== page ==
Satellite images purportedly showing structure in Syria said to be a missile factory. Credit: GoogleEarth, DigitalGlobe
Report based on images from Israeli satellite seem to reveal Scud missile factory identical to one seen in Iran
An Israeli television report said on Tuesday that Iran is building a facility in northwest Syria to manufacture long-range rockets, and showed satellite images it said were of the site under construction.
Prime Minister Benjamin Netanyahu warned last week that Iran was strengthening its foothold in its ally Syria as Islamic State fighters were being displaced, and said Israel was watching developments and would act against any threat. Continue reading →
This article could also be referring to what was a ‘UFO’ spotted near the ISS back in October, which hasn’t been confirmed to be one or not.
In any case, it’s what you don’t know of that you should be concerned about.
For the past few weeks, amateur astronomers and satellite-trackers in Russia and the West have followed the unusual manoeuvres of “Object 2014-28E” in the skies, watching it guide itself towards other Russian space objects in a pattern that appeared to culminate last weekend in a rendezvous with the remains of the rocket stage that launched it.
The object had originally been classed as space debris, propelled into orbit as part of a Russian rocket launch in May to add three Rodnik communications satellites to an existing military constellation. The US military is now tracking it under the Norad designation 39765. Continue reading →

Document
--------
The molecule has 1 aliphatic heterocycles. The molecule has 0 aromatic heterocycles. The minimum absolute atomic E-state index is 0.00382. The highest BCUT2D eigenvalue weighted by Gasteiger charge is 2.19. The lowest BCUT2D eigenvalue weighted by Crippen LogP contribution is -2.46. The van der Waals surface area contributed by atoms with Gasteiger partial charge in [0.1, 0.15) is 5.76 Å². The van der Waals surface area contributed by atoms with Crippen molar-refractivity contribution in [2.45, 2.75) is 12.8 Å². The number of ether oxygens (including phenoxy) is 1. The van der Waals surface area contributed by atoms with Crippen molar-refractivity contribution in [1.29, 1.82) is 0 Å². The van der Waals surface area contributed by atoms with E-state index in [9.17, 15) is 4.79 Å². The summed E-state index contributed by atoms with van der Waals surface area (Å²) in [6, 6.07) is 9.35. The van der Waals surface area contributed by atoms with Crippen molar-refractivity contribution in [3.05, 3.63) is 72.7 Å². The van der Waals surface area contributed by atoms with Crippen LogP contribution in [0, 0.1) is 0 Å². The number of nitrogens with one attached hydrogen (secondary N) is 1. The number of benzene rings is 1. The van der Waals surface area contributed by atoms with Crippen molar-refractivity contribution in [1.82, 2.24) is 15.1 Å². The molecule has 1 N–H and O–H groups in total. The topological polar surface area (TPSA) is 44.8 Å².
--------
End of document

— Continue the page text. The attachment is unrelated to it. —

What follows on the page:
China has poured billions of dollars into building a nationwide surveillance network – by one 2013 estimate, the country had 30 million surveillance cameras in parks, on highways and even in taxis.
Now, there’s one more very powerful eye in the sky allowing authorities to keep tabs on things: the Gaofen-1 satellite, which is capturing high-resolution images from 300 miles above the Earth.
Analyses of images captured by Gaofen-1 have enabled Chinese police to locate fields of opium poppy and marijuana in northern China and uncover dozens of routes used by smugglers at the border with North Korea and along the frontier in the restive Xinjiang region, the official New China News Agency reported Monday. Continue reading →
As mentioned in a previous post, and as new details emerge, the assertion of Iran’s satellite launch being focused primarily on ICBM delivery capability rather than the launching of the satellite itself has become more apparent.
Navid was launched into orbit by a missile launch-vehicle called Safir, or Ambassador. The IRNA said Safir has 20 percent more launch power compared to earlier versions Iran used to launch satellites into orbit.
According to an Iranian website Irannuc.ir, Safir is a ballistic missile launch vehicle and can be converted into use for launching intercontinental missiles. The Washington Post reports U.S. State Department officials have confirmed this claim, saying the technology used in launching Safir rocket was “critical” to developing long-range ballistic missiles. The U.S.officials also say Iran’s action violated a 2010 U.N. resolution prohibiting Iran from conducting launches using ballistic missile technology.
The West has for long been watching Iran’s space program with growing unease because its emphasis on developing ballistic missile technology will give Iran the capability to fire ICBMs carrying nuclear warheads. According to the U.S. and Israel, Iran is trying to develop nuclear weapons and the ability to deliver them using intercontinental ballistic missile (ICBM) technology.